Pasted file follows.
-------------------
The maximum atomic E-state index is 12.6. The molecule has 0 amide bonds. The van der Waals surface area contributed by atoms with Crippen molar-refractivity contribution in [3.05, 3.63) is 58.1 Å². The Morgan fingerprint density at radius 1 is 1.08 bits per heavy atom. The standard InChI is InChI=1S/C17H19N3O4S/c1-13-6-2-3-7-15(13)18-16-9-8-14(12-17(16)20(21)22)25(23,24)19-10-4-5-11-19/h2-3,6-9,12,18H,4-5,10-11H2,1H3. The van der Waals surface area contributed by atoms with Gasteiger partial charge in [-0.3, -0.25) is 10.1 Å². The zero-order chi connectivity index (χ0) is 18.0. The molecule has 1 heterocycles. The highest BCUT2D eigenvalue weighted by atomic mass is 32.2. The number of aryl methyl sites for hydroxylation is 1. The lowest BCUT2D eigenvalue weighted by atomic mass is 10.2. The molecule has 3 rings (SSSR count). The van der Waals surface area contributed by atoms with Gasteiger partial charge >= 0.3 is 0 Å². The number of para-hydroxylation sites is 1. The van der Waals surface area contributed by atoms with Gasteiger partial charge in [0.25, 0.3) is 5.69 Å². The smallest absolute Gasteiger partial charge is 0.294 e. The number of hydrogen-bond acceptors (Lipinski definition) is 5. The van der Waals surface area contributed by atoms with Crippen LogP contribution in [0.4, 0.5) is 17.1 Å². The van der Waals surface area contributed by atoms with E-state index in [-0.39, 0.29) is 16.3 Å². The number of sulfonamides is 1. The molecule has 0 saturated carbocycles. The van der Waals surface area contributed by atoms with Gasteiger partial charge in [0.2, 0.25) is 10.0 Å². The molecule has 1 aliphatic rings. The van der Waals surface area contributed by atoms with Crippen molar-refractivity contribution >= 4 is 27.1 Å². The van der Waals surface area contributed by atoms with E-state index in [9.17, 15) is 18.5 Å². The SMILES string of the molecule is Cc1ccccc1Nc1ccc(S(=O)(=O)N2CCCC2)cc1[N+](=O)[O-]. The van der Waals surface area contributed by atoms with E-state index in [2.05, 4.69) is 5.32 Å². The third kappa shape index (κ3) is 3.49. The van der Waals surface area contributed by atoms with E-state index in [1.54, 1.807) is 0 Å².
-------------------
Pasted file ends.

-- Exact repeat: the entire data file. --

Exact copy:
The maximum atomic E-state index is 12.6. The molecule has 0 amide bonds. The van der Waals surface area contributed by atoms with Crippen molar-refractivity contribution in [3.05, 3.63) is 58.1 Å². The Morgan fingerprint density at radius 1 is 1.08 bits per heavy atom. The standard InChI is InChI=1S/C17H19N3O4S/c1-13-6-2-3-7-15(13)18-16-9-8-14(12-17(16)20(21)22)25(23,24)19-10-4-5-11-19/h2-3,6-9,12,18H,4-5,10-11H2,1H3. The van der Waals surface area contributed by atoms with Gasteiger partial charge in [-0.3, -0.25) is 10.1 Å². The zero-order chi connectivity index (χ0) is 18.0. The molecule has 1 heterocycles. The highest BCUT2D eigenvalue weighted by atomic mass is 32.2. The number of aryl methyl sites for hydroxylation is 1. The lowest BCUT2D eigenvalue weighted by atomic mass is 10.2. The molecule has 3 rings (SSSR count). The van der Waals surface area contributed by atoms with Gasteiger partial charge >= 0.3 is 0 Å². The number of para-hydroxylation sites is 1. The van der Waals surface area contributed by atoms with Gasteiger partial charge in [0.25, 0.3) is 5.69 Å². The smallest absolute Gasteiger partial charge is 0.294 e. The number of hydrogen-bond acceptors (Lipinski definition) is 5. The van der Waals surface area contributed by atoms with Crippen LogP contribution in [0.4, 0.5) is 17.1 Å². The van der Waals surface area contributed by atoms with E-state index in [-0.39, 0.29) is 16.3 Å². The number of sulfonamides is 1. The molecule has 0 saturated carbocycles. The van der Waals surface area contributed by atoms with Gasteiger partial charge in [0.2, 0.25) is 10.0 Å². The molecule has 1 aliphatic rings. The van der Waals surface area contributed by atoms with Crippen molar-refractivity contribution >= 4 is 27.1 Å². The van der Waals surface area contributed by atoms with E-state index in [9.17, 15) is 18.5 Å². The SMILES string of the molecule is Cc1ccccc1Nc1ccc(S(=O)(=O)N2CCCC2)cc1[N+](=O)[O-]. The van der Waals surface area contributed by atoms with E-state index in [2.05, 4.69) is 5.32 Å². The third kappa shape index (κ3) is 3.49. The van der Waals surface area contributed by atoms with E-state index in [1.54, 1.807) is 0 Å².